[Show abstract] [Hide abstract]
    ABSTRACT: Paraptosis is a programmed cell death which is morphologically and biochemically different from apoptosis. In this study, we have investigated the role of Ca(2+) in hesperidin-induced paraptotic cell death in HepG2 cells. Increase in mitochondrial Ca(2+) level was observed in hesperidin treated HepG2 cells but not in normal liver cancer cells. Inhibition of inositol-1,4,5-triphosphate receptor (IP3 ) and ryanodine receptor also block the mitochondrial Ca(2+) accumulation suggesting that the release of Ca(2+) from the endoplasmic reticulum (ER) may probably lead to the increase in mitochondrial Ca(2+) level. Pretreatment with ruthenium red (RuRed), a Ca(2+) uniporter inhibitor inhibited the hesperidin-induced mitochondrial Ca(2+) overload, swelling of mitochondria and cell death in HepG2 cells. It has also been demonstrated that mitochondrial Ca(2+) influxes act upstream of ROS and mitochondrial superoxide production. The increased ROS production further leads to mitochondrial membrane loss in hesperidin treated HepG2 cells. Taken together our results show that IP3 R and ryanodine receptor mediated release of Ca(2+) from the ER and its subsequent influx through the uniporter into mitochondria contributes to hesperidin-induced paraptosis in HepG2 cells. This article is protected by copyright. All rights reserved.
    Full-text · Article · Oct 2015 · Journal of Cellular Physiology
  • Source
    • "In addition, Hsd (50 μM) inhibited acetaldehyde-induced activation of IκB (the principal pathway of NF-κB activation), p38 and JNK (MAP kinase signaling manages the AP-1 activity) phosphorylation, dosedependently . Overall, Hsd was able to suppress MMP-9 transcription, secretion and activity in HepG2 cells, diminishing cellular invasiveness [88]. To have a better perspective of the cellular targets of Hsd/Hst in cancer, the mechanisms discussed in this part including cancer chemoprevention through increasing the antioxidant defense system, inducing apoptosis in cancerous cells, the inhibition of inflammation via decreasing inflammatory cytokines and enzymes, and the inhibition of angiogenesis and metastasis are summarized in Fig. 2. "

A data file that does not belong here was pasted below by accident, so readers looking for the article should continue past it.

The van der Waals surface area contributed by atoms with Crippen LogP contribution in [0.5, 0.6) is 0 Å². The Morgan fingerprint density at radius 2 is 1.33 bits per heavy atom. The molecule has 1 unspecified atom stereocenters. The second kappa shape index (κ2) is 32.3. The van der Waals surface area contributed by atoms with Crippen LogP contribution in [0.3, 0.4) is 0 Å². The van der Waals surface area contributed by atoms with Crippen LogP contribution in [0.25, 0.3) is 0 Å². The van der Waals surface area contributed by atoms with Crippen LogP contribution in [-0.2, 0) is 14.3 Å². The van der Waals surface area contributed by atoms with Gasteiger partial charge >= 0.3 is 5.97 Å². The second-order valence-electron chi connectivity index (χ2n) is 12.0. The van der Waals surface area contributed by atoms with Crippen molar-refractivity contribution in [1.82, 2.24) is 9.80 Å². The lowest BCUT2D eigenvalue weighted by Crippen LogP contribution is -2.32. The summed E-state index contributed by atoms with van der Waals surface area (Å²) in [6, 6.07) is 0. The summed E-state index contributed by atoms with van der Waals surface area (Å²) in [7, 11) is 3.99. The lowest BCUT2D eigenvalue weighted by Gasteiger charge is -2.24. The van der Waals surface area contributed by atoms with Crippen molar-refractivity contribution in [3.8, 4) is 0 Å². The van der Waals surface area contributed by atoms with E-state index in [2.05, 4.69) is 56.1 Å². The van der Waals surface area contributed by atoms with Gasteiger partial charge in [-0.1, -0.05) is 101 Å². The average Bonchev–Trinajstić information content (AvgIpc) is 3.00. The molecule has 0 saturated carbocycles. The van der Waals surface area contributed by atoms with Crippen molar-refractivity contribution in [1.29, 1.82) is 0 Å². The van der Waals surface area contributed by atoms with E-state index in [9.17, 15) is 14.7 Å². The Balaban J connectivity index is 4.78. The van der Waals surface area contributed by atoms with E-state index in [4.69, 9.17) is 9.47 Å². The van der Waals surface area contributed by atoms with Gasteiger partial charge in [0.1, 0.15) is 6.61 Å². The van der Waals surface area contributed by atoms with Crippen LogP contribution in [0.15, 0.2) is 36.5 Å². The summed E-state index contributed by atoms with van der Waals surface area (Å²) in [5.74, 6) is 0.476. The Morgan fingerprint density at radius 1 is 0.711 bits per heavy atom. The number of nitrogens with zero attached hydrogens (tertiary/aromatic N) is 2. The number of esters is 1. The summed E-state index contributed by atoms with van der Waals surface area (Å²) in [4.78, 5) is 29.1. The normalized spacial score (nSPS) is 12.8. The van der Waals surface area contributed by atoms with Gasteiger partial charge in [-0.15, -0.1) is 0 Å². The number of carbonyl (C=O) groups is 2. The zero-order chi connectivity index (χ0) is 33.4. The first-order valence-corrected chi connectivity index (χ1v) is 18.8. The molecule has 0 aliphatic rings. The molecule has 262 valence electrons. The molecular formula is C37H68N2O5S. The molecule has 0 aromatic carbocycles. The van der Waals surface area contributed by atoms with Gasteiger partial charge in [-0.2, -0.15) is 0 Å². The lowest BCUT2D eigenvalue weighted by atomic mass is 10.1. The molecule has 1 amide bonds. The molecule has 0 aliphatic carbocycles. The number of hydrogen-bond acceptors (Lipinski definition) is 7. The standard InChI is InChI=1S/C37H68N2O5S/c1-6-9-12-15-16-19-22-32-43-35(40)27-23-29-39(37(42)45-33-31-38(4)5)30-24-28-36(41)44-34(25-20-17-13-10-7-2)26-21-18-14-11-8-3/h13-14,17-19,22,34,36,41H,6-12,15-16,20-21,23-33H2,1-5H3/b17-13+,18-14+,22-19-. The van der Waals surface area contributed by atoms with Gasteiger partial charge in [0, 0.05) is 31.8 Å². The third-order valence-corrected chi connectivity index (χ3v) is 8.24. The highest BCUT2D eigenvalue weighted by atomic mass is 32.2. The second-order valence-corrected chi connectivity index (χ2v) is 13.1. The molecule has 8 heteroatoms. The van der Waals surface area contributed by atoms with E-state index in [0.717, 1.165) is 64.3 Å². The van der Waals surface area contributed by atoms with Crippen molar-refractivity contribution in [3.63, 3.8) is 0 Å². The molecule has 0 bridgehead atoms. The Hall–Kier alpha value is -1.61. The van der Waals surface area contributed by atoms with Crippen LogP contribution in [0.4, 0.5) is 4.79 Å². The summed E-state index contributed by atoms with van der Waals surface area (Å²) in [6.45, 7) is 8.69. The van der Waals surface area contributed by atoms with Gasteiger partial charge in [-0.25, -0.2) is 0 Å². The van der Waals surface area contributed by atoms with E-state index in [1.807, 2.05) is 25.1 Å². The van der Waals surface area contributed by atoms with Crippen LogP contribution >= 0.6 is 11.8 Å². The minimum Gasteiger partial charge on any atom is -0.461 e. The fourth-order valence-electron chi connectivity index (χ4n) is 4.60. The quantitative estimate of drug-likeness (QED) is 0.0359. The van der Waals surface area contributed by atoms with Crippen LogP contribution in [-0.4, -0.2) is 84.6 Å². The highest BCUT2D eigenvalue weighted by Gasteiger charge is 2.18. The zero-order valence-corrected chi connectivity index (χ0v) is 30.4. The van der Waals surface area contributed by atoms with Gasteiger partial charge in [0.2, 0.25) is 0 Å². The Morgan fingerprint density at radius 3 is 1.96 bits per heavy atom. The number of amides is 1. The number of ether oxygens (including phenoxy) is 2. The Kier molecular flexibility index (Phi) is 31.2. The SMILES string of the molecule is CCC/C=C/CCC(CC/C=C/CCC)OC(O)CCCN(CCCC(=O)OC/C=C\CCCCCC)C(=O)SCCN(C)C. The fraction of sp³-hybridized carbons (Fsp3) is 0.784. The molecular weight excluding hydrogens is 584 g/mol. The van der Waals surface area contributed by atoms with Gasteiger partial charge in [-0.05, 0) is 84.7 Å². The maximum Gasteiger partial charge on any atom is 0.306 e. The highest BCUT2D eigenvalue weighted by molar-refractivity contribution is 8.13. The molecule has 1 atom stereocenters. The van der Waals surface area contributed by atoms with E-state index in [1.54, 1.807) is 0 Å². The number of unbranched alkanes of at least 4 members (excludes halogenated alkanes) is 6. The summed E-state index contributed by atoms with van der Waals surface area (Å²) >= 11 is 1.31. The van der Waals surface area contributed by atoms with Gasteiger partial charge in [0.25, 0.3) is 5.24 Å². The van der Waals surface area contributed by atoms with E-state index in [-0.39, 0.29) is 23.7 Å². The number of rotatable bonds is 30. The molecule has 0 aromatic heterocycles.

[Show abstract] [Hide abstract]
    ABSTRACT: Hesperidin (Hsd) and its aglycone, hesperetin (Hst), are two flavonoids from citrus species that have various biological properties, particularly those for the prevention of cancer and cardiovascular diseases. Studies have shown both anti-cancer and cancer chemopreventive effects for Hsd and Hst. Cancer chemopreventive properties of Hsd and Hst are mainly associated with their antioxidant, radical scavenging and anti-inflammatory activities. In addition, Hsd and Hst interfere at different stages of cancer. Unlike conventional anti-cancer drugs, Hsd and Hst inhibit tumor growth by targeting multiple cellular protein targets at the same time, including caspases, Bcl-2 (B-cell lymphoma 2) and Bax (Bcl-2 associated X protein) for the induction of apoptosis, and COX-2 (cyclooxygenase-2), MMP-2 (matrix metalloproteinase-2) and MMP-9 for the inhibition of angiogenesis and metastasis. The results of the recent basic and clinical studies revealed the beneficial effects for Hst, Hsd and their derivatives in the treatment of heart failure and cardiac remodeling, myocardial ischemia and infarction, and hypertension. In addition, the valuable effects of Hst and Hsd in the treatment of diabetes and dyslipidemia with their anti-platelet and anti-coagulant effects make them good candidates in the treatment of various cardiovascular diseases. In this review, new findings regarding the molecular targets of Hsd and Hst, animal studies and clinical trials are discussed. Copyright © 2015. Published by Elsevier Inc.
    Full-text · Article · Jan 2015 · Life Sciences
Show more